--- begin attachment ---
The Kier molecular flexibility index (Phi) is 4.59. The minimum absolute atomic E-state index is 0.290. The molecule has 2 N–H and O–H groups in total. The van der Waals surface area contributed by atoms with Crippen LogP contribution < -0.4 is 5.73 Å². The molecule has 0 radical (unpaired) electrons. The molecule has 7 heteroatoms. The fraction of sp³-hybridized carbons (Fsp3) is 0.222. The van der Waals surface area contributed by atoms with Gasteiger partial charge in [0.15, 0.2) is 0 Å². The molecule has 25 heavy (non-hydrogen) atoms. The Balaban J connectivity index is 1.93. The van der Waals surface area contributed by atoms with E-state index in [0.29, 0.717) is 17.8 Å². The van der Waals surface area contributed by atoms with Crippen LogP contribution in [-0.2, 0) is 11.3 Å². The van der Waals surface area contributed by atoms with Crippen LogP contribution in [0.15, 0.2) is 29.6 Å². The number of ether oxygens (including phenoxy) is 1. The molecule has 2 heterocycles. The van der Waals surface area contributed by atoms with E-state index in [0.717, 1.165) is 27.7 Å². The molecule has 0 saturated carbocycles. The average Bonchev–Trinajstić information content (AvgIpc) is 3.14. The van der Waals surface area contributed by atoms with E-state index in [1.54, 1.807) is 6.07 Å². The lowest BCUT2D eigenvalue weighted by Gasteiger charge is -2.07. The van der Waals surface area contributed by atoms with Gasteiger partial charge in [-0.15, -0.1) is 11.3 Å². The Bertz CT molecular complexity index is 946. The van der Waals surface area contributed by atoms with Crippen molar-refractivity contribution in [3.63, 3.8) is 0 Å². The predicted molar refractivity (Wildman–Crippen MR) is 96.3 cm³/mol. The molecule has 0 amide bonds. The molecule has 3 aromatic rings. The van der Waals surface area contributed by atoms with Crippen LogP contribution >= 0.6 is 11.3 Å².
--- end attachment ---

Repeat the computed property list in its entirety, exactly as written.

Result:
The Kier molecular flexibility index (Phi) is 4.59. The minimum absolute atomic E-state index is 0.290. The molecule has 2 N–H and O–H groups in total. The van der Waals surface area contributed by atoms with Crippen LogP contribution < -0.4 is 5.73 Å². The molecule has 0 radical (unpaired) electrons. The molecule has 7 heteroatoms. The fraction of sp³-hybridized carbons (Fsp3) is 0.222. The van der Waals surface area contributed by atoms with Gasteiger partial charge in [0.15, 0.2) is 0 Å². The molecule has 25 heavy (non-hydrogen) atoms. The Balaban J connectivity index is 1.93. The van der Waals surface area contributed by atoms with E-state index in [0.29, 0.717) is 17.8 Å². The van der Waals surface area contributed by atoms with Crippen LogP contribution in [-0.2, 0) is 11.3 Å². The van der Waals surface area contributed by atoms with Crippen LogP contribution in [0.15, 0.2) is 29.6 Å². The number of ether oxygens (including phenoxy) is 1. The molecule has 2 heterocycles. The van der Waals surface area contributed by atoms with E-state index in [0.717, 1.165) is 27.7 Å². The molecule has 0 saturated carbocycles. The average Bonchev–Trinajstić information content (AvgIpc) is 3.14. The van der Waals surface area contributed by atoms with E-state index in [1.54, 1.807) is 6.07 Å². The lowest BCUT2D eigenvalue weighted by Gasteiger charge is -2.07. The van der Waals surface area contributed by atoms with Gasteiger partial charge in [-0.15, -0.1) is 11.3 Å². The Bertz CT molecular complexity index is 946. The van der Waals surface area contributed by atoms with Crippen molar-refractivity contribution in [3.63, 3.8) is 0 Å². The predicted molar refractivity (Wildman–Crippen MR) is 96.3 cm³/mol. The molecule has 0 amide bonds. The molecule has 3 aromatic rings. The van der Waals surface area contributed by atoms with Crippen LogP contribution >= 0.6 is 11.3 Å².